Published on June 23rd, 2013 | by James Ayre0
Giant Panda Twins Born In China — Highly Endangered Species Still Near The Brink
A pair of giant pandas were just born at the the China Conservation and Research Center for the Giant Panda in Sichuan. The twins are the first pandas born this year, as far as is currently known. The highly endangered species currently numbers only about 1600 individuals in the wild, with a further 300 or so in captivity.
The new panda twins were born to an individual that is referred to as ‘Haizi’, by the staffers at the compound where the animal is kept. The twins were born about 10 minutes apart from one another. The staffers have reported that “one cub is a female and weighs 79.2 grams (2.79 ounces).” And that “Haizi has yet to release the other cub from her embrace.”
Giant pandas have a rather slow reproductive rate in the wild, and don’t breed easily while in captivity — being fertile only a couple of days a year. In general pandas don’t adapt particularly well to captivity — so the birth of twins is seen as being particularly good fortune.
China’s panda breeding centers are a somewhat controversial subject, with much criticism leveled at it — with wild panda numbers continuing to fall as a result of continued habitat loss, why spend massive amounts of money to breed them?
To sell them to foreign zoos? For good PR? To avoid having the extinction of the iconic animal on their conscience/associated with their economic ‘growth’?
Something to note before getting too judgmental — while the majority of the world’s now endangered large animals reside in places Asia and Africa, similar animals once roamed throughout Europe and the Americas… The European lion only became extinct about two thousand years ago — during roman times. The aurochs only became extinct during the Middle Ages, etc, on and on… Just something to keep in mind when reading about the falling numbers of animals like giant panda, the lion, the tiger, whales, etc.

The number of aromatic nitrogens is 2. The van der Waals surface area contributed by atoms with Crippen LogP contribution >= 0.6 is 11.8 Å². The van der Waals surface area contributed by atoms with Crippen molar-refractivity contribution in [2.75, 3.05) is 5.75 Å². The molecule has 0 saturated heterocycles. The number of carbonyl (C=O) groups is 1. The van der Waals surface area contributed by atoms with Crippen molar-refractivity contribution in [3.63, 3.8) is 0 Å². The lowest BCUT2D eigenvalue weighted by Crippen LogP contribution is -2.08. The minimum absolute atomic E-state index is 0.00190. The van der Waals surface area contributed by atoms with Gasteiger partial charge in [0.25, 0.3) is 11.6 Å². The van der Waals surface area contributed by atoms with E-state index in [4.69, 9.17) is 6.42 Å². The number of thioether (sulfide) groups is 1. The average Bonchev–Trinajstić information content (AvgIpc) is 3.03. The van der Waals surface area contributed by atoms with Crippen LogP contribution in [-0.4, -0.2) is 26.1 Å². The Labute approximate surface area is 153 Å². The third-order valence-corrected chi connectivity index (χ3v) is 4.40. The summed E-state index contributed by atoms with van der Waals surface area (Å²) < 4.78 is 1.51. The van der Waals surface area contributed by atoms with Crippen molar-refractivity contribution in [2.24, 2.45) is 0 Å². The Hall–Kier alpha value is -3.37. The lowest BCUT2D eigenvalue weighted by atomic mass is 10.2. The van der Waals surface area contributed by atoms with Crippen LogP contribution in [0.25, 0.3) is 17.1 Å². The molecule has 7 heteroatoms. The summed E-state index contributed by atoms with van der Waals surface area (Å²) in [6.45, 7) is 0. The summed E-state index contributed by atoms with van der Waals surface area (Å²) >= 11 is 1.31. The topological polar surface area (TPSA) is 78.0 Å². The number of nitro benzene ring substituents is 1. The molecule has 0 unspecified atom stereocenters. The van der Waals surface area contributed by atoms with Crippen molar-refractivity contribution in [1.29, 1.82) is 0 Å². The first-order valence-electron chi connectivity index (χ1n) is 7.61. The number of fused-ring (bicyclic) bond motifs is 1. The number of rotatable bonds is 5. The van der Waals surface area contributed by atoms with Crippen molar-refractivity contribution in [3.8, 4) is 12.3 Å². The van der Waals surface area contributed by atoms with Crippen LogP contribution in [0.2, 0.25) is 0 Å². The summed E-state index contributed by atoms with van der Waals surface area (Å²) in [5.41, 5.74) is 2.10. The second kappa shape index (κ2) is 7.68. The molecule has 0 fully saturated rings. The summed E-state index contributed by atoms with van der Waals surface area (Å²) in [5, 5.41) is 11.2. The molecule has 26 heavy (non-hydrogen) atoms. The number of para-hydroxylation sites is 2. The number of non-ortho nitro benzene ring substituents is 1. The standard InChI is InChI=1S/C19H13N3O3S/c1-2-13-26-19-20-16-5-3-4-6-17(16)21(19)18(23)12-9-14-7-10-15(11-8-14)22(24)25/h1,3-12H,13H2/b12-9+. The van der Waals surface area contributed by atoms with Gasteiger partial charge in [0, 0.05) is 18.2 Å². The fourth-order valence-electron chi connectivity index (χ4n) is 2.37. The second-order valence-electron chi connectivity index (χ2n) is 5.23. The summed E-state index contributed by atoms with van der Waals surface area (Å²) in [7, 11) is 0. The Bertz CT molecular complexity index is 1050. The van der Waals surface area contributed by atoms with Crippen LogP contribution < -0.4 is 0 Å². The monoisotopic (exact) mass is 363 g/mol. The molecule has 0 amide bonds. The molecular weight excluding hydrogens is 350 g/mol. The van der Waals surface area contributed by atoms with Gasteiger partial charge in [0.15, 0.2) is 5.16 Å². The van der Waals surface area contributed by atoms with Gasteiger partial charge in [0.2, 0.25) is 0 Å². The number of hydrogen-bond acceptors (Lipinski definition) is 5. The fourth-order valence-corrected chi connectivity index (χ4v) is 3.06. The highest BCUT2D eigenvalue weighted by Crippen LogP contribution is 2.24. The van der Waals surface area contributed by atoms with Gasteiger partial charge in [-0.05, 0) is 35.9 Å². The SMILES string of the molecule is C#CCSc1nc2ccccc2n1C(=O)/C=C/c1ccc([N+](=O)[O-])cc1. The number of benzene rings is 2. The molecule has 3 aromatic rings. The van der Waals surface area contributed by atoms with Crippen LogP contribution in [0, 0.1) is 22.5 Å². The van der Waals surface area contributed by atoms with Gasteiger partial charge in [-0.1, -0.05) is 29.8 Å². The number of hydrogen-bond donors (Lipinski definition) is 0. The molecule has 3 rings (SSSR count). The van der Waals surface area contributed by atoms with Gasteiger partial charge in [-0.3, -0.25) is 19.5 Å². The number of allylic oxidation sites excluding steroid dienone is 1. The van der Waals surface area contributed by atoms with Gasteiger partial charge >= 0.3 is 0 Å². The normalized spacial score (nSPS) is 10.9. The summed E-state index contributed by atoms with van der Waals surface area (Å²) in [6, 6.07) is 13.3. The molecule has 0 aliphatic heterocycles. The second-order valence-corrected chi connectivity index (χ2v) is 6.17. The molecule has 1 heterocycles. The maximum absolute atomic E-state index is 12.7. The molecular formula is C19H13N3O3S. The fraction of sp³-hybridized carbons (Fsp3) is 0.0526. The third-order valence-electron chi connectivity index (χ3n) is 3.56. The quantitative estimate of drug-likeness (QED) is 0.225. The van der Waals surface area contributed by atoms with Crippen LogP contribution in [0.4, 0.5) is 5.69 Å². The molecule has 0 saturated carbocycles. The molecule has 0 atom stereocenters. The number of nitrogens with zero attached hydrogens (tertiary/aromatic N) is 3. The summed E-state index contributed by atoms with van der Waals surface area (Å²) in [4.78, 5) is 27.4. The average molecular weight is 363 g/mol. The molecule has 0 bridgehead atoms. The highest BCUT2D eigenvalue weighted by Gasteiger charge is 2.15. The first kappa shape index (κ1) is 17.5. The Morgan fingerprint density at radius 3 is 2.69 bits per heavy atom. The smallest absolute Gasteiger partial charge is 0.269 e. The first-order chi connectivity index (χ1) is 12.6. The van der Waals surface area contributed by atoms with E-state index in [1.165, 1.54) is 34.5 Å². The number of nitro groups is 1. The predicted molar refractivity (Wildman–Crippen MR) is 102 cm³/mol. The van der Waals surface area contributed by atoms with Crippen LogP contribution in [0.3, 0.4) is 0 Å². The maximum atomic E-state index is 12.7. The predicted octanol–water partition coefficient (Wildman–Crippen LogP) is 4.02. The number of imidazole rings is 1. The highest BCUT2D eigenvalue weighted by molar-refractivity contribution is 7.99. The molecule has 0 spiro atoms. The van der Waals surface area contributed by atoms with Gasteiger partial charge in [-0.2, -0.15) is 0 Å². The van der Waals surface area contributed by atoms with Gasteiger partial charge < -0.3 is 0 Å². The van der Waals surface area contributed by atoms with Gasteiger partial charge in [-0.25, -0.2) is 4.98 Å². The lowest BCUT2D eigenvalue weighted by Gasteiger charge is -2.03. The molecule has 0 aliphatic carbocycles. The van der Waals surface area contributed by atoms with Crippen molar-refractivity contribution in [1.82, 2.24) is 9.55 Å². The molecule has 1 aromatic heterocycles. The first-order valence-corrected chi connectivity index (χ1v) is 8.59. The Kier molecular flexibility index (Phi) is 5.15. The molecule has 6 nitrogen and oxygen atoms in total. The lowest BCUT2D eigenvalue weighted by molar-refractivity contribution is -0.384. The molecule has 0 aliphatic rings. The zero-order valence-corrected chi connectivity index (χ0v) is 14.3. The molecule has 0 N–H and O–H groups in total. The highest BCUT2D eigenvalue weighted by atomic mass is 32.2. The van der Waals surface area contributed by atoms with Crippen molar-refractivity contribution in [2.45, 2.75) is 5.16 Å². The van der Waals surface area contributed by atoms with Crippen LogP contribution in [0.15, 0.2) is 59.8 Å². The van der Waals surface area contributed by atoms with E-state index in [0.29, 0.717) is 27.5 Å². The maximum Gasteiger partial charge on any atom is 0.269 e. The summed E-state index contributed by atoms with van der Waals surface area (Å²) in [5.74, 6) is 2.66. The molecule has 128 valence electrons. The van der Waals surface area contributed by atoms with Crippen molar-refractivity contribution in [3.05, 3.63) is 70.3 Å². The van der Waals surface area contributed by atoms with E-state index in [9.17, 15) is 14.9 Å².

Some general information on giant pandas via Wikipedia:
“The panda (Ailuropoda melanoleuca, “black and white cat-foot”), also known as the giant panda to distinguish it from the unrelated red panda, is a bear native to central-western and south western China. It is easily recognized by the large, distinctive black patches around its eyes, over the ears, and across its round body. Though it belongs to the order Carnivora, the panda’s diet is 99% bamboo. Pandas in the wild will occasionally eat other grasses, wild tubers, or even meat in the form of birds, rodents or carrion. In captivity, they may receive honey, eggs, fish, yams, shrub leaves, oranges, or bananas along with specially prepared food.”
“The giant panda lives in a few mountain ranges in central China, mainly in Sichuan province, but also in the Shaanxi and Gansu provinces. As a result of farming, deforestation and other development, the panda has been driven out of the lowland areas where it once lived.”
“The giant panda has a black-and-white coat. Adults measure around 4 to 6 feet long, including a tail of about 5.1 inches, and 2.0 to 3.0 feet tall at the shoulder. Males can weigh up to 350 lb. Females (generally 10–20% smaller than males) can weigh as little as 170 lb, but can also weigh up to 280 lb. Average adult weight is 220 to 250 lb.”
“The giant panda has been a target of poaching by locals since ancient times and by foreigners since it was introduced to the West. Starting in the 1930s, foreigners were unable to poach giant pandas in China because of the Second Sino-Japanese War and the Chinese Civil War, but pandas remained a source of soft furs for the locals. The population boom in China after 1949 created stress on the pandas’ habitat, and the subsequent famines led to the increased hunting of wildlife, including pandas. During the Cultural Revolution, all studies and conservation activities on the pandas were stopped. After the Chinese economic reform, demand for panda skins from Hong Kong and Japan led to illegal poaching for the black market, acts generally ignored by the local officials at the time.”